When applying herbicides along roadsides to control weeds, it’s important to do so without injuring desirable vegetation, especially grasses. A point not lost on Gary Porter, vegetation manager for the Mississippi Department of Transportation.
“Protecting grass from injury with our herbicide treatments is so important to us because of the potential negative effects associated with poor grass-stand density—especially erosion,” said Porter. “Many of our roads are in close proximity to the Mississippi River, and there are a lot of loess bluffs in the area, meaning a good rainstorm can cause major washouts along our roads. A good, dense grass stand will help us avoid always having to send crews out to fix these washes.”
A thriving grass stand is crucial when it comes to preventing erosion along roadsides, as it acts as a deterrent to rain and other factors contributing to erosion. But roadside-vegetation managers need to be aware of all the benefits of keeping grasses healthy and thriving along roadsides.
Another benefit of a healthy grass stand is that it serves as a natural weed barrier. If grass density is reduced from injury or other causes, weeds will begin to germinate and crowd out what grass remains. Although weeds will most likely be present even in the thickest stands of grass, when the densities are lowered, aesthetics, motorist security and the economics of maintaining the roadside begin to take a downturn.
Porter relies on good product stewardship to help address potential environmental issues such as the effects of herbicides on grasses.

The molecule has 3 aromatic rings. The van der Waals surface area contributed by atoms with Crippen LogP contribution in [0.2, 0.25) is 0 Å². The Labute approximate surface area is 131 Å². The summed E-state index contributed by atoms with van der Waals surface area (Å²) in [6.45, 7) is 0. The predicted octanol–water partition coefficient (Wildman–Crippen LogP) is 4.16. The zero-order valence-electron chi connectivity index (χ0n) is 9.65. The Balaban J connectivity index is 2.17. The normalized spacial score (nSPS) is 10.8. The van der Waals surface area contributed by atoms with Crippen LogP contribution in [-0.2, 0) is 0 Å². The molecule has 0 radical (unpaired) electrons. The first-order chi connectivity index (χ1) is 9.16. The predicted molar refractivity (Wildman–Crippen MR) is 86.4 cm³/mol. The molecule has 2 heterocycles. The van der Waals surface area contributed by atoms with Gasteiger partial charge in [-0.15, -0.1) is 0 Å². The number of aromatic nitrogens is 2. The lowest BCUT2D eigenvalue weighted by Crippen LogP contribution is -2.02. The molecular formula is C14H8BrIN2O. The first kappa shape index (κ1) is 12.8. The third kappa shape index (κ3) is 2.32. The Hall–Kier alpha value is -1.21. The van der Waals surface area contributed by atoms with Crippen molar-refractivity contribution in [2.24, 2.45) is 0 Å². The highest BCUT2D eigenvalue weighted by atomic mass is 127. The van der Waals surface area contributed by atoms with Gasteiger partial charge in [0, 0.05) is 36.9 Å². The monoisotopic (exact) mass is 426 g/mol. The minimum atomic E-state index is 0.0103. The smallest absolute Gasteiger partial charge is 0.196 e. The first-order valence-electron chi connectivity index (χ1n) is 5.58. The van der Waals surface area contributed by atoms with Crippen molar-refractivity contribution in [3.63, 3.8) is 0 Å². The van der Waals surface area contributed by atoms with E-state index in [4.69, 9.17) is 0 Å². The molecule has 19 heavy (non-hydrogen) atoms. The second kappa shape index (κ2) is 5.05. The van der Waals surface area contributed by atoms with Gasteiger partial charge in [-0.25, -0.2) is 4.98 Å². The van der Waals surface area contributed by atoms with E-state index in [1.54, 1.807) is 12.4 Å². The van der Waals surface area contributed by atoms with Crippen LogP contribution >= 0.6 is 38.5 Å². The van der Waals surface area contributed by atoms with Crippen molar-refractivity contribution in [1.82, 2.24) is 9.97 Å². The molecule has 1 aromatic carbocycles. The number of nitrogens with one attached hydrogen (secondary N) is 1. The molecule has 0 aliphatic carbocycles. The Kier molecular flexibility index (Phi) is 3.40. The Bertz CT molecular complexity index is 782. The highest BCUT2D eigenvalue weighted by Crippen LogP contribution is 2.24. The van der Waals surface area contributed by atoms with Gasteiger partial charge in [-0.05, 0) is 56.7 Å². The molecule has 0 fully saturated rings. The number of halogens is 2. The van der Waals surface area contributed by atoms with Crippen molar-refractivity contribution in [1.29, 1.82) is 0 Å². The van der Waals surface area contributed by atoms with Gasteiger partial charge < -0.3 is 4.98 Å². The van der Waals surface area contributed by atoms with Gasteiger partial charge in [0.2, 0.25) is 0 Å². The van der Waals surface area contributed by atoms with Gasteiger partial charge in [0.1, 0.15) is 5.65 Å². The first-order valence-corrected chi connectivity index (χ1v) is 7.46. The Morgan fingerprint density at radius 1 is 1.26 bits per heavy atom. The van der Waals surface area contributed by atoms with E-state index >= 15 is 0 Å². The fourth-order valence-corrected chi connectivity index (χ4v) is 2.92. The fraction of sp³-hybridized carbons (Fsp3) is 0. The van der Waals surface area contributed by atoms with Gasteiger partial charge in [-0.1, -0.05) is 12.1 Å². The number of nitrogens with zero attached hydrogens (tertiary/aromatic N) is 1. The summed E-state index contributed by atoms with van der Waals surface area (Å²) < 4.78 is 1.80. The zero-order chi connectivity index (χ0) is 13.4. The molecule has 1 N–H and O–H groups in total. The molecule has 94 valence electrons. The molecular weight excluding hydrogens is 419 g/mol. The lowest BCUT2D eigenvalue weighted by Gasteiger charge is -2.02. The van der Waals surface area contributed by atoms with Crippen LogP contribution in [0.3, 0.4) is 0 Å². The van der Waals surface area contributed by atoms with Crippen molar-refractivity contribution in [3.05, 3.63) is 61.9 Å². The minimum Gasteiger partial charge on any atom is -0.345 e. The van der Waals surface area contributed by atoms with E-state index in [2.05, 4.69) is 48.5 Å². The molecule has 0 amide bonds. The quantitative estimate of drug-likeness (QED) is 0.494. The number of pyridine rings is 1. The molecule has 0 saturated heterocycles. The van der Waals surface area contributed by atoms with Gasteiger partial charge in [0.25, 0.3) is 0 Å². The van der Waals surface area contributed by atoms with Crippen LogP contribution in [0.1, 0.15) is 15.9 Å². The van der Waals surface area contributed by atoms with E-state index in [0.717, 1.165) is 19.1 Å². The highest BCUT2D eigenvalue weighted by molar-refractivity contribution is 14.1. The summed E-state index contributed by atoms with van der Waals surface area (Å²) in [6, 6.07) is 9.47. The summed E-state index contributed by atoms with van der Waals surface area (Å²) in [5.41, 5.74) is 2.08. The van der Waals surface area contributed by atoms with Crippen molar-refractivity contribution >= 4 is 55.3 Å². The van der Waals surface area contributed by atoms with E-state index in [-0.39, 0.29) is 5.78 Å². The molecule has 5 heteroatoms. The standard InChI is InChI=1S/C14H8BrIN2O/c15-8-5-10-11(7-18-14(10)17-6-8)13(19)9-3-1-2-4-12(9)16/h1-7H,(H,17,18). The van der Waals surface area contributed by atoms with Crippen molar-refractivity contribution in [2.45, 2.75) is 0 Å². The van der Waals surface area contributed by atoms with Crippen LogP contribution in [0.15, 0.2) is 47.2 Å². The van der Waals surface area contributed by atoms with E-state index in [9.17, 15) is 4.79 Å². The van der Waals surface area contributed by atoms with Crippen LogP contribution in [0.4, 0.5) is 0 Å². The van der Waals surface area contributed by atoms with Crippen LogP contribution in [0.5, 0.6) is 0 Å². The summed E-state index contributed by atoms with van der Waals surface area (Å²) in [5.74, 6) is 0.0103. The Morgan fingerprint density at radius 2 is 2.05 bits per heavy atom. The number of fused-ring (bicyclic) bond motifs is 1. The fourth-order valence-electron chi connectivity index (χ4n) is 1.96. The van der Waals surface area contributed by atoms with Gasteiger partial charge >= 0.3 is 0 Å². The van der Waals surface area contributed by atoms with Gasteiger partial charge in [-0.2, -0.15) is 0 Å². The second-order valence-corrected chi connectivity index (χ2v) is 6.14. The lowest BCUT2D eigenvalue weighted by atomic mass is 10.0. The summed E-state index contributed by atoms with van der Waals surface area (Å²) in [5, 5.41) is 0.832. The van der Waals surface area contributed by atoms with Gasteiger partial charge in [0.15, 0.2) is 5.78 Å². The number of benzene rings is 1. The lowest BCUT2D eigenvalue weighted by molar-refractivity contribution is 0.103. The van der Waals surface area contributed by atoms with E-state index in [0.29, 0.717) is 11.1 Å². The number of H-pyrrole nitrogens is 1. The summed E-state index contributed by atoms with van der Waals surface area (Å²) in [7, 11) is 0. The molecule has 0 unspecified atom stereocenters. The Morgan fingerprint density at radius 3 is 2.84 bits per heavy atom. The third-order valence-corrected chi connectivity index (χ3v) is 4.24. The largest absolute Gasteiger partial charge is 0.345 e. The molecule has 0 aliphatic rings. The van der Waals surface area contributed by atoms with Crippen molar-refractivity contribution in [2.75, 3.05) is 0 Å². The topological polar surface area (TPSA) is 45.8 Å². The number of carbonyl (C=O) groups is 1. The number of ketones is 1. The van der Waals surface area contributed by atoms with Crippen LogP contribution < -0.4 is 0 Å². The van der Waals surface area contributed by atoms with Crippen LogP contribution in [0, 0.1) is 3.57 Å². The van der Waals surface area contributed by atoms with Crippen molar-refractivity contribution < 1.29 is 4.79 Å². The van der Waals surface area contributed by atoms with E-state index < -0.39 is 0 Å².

“I know herbicides, and I understand their modes of action and recognize injury symptoms in grass,” said Porter. “But when I receive new samples of herbicide to try, I appreciate the opportunity to pick the brain of the rep to get an understanding of the chemistry. This is especially important to help avoid things like grass injury or other off-target damage.”
“Along our roadsides, we have a lot of issues with cogongrass, thistles and several other problem species all trying to crowd out our Bahia grass and Bermuda grass,” Porter said. “We use several different herbicides in our program, such as Rodeo and Garlon 3A, but in our real tough areas, we use a treatment of 5 to 7 oz of Milestone. It has the broadest spectrum of weed control, and it also does very well on black locust, mimosa and several woody vines, with minimal grass injury.”
Milestone specialty herbicide can be used as a broadcast application on Bahia-grass roadsides and is compatible with other products with Bahia-grass labels. In addition, Milestone can be applied year-round in Bermuda-grass roadsides without concerns of injury.
Keeping America’s roads and roadsides secure and beautiful is a daily challenge for vegetation managers like Porter. Understanding and promoting the benefits of a healthy roadside grass stand helps meet that challenge.